Mission accomplished

Look deep into Tom Cruise’s eyes, and you can see the panic that roils beneath the macho exterior.

Look deep into Tom Cruise’s eyes, and you can see the panic that roils beneath the macho exterior.

Rated 4.0

Tom Cruise is a little nutty. Actually, it’s beyond that. His brain has gone to outer space, and it’s been sending us crazy postcards. He’s borderline demented at this point. That doesn’t mean his movies don’t kick ass. Last year’s War of the Worlds was one of 2005’s best, and now he’s bringing that insane glare to Mission: Impossible III, yet another strong chapter in the durable franchise.

The plots of these movies are as indecipherable as their central star’s psyche. This one involves a “Rabbit’s Foot,” a mysterious object coveted by a psycho named Owen Davian (an incredibly nasty Philip Seymour Hoffman), who looks to sell it to nefarious buyers. IMF agent Ethan Hunt (Cruise) comes out of retirement and forgoes his honeymoon with a new wife (Michelle Monaghan … I’m in love). Of course, things are not as they seem, major double crosses are in store, and somebody’s going to wear one of those amazing latex masks.

Once again, Cruise does many of his own stunts, Jackie Chan style. (The film needs one of those blooper reels during the credits showing Cruise getting hit in the head with beams and kicked in the nuts by fellow actors. That would rock!) The guy has hit 43, but he runs around like a sprightly man in his 20s.

Hoffman, coming off his Oscar win for Capote, is easily the best Mission Impossible villain yet. The level of madness his performance reaches is downright frightening (especially in one particular scene on an airplane), and it’s quite the contrast to the mild mannered In Cold Blood author we just saw him playing. He is, without a doubt, one of the finest actors making the rounds today, and this represents a truly fun departure for him.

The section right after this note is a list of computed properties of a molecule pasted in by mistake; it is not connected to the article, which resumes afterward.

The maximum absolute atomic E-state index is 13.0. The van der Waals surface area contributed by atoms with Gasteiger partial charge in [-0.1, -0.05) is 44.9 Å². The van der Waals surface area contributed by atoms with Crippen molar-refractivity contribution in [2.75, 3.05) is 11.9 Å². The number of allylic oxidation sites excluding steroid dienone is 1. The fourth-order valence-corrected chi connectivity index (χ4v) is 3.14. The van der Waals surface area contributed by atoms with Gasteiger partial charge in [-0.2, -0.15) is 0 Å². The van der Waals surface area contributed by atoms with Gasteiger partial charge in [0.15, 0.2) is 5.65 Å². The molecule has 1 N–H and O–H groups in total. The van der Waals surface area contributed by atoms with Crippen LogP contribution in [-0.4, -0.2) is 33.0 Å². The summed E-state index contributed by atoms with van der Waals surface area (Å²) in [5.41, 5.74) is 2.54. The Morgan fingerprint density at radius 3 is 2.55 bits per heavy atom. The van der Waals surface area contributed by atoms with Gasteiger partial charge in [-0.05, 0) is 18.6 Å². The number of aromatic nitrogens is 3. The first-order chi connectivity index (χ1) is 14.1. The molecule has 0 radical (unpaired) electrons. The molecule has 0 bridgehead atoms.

Mr. Indie Film, Billy Crudup, shows up in a big-budget picture for a change as one of Hunt’s superiors, and his presence is most certainly welcome. Ditto Laurence Fishburne as another higher-up who, wouldn’t you know it, acts in a very suspicious manner. Monaghan, so freaking good in last year’s Kiss Kiss, Bang Bang, establishes herself as a major star in the making. She and Cruise have some credible on-screen chemistry.

Some critics have whined about the use of those amazing latex masks for yet a third time in this film, calling them a gimmick that Mission directors need to jettison. Let me ask you something: Did Star Wars make a mistake in keeping the light saber past the first film? The mask thing is a cool gizmo that works with repeated usage, and it’s special to the franchise. The new film puts enough spins on the effect to keep it interesting, if not totally fresh.

Sure, you can see some of the big, shocking plot twists coming, but the performers handle them with panache, making them fun even when they’re predictable. One of the franchise’s trademarks is that there will be traitors, and this installment doesn’t disappoint.

This is a great franchise, although a sub-par opening weekend at the box office shows that interest in Cruise’s shtick is waning. Cruise gives me the creeps when he’s talking to Oprah, but he’s continuing to hit home runs at the multiplex. Go play with your new kid ya crazy kook—you earned it.

On a separate note, I’d like to see a film co-starring Scientology giants Cruise and John Travolta. It could be called An Aged Danny Zuko Gets a Cocktail, with the two returning to roles that made them shine. Travolta could bust out “Greased Lightning” as an effervescent, smiling Cruise juggles those vodka bottles. Then, they would embrace, deem each other “clear,” achieve the level of Operating Thetan, and ascend to the heavens to be with L. Ron Hubbard. It would be box office gold!